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|Though there is the distinct difference...
Written by Tracy W
(9/17/2006 9:45 p.m.)
in consequence of the missive, Do these words seem familiar to you?, penned by JulieW
...that Henry Austen, if I remember the biographies I have read correctly, was actually providing some money for his sisters' and mother's support, which is not something you can say for Mr John Dashwood.
Furthermore, 500 pounds appears to have been well within the range of what Regency gentlefamilies would live on. The Mysterious H.C.'s post on incomes and status gives the average income of a gentleman's family as 700 a year. Given that this category presumably included families like Mr John Dashwood's with over 4,000 per year, there must have been a lot of other families of gentlemen living on less than 700 a year.
I have a split image in my head when it comes to the Dashwoods. On one hand, 4 people not only not having to work for a living, but being able to afford 3 servants, is a height of relative affluence I could never expect to afford myself. On the other hand, being limited to being on foot (and of course there was no train or bus system in Regency times) would be a very depressing limitation on my life, so I can sympathise with them having to sell their carriage and horses. Plus their servants probably spent something like 90% of their time doing things like washing clothes or fetching fuel for the house, which I do by pressing buttons and turning knobs.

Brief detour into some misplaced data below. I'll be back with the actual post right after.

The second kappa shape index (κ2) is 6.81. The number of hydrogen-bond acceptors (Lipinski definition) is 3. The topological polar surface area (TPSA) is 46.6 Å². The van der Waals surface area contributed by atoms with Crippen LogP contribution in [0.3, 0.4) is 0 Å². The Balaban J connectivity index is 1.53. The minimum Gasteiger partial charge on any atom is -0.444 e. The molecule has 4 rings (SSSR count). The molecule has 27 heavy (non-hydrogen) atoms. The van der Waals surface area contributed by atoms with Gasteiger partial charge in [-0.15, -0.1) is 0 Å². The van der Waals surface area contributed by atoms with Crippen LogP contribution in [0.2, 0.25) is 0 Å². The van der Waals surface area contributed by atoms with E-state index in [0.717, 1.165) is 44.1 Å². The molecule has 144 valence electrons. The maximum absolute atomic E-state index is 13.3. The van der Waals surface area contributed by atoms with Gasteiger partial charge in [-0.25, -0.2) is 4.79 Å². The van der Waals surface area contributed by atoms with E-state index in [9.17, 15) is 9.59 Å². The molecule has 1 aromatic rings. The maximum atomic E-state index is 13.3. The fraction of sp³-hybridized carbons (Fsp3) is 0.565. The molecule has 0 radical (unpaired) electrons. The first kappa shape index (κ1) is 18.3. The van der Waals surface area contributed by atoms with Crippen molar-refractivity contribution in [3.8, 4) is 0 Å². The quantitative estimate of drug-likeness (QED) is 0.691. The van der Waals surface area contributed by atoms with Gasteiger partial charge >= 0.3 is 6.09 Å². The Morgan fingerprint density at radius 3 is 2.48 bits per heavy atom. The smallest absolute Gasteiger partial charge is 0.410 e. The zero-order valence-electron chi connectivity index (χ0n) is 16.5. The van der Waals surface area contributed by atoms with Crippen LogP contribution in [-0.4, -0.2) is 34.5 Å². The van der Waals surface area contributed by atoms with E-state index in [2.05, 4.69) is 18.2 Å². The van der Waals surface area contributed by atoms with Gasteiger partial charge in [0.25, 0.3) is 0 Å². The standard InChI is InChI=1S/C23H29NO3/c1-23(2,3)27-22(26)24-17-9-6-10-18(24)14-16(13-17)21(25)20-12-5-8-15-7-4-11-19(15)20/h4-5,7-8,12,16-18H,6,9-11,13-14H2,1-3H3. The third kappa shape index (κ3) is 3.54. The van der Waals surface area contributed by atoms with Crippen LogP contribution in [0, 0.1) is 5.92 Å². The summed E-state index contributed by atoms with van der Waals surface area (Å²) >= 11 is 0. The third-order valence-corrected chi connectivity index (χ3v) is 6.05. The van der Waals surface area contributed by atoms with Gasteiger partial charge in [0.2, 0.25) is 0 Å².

It makes me feel so sorry for the non-gentry people in Regency England.
|Mysterious HC's post on income and status|
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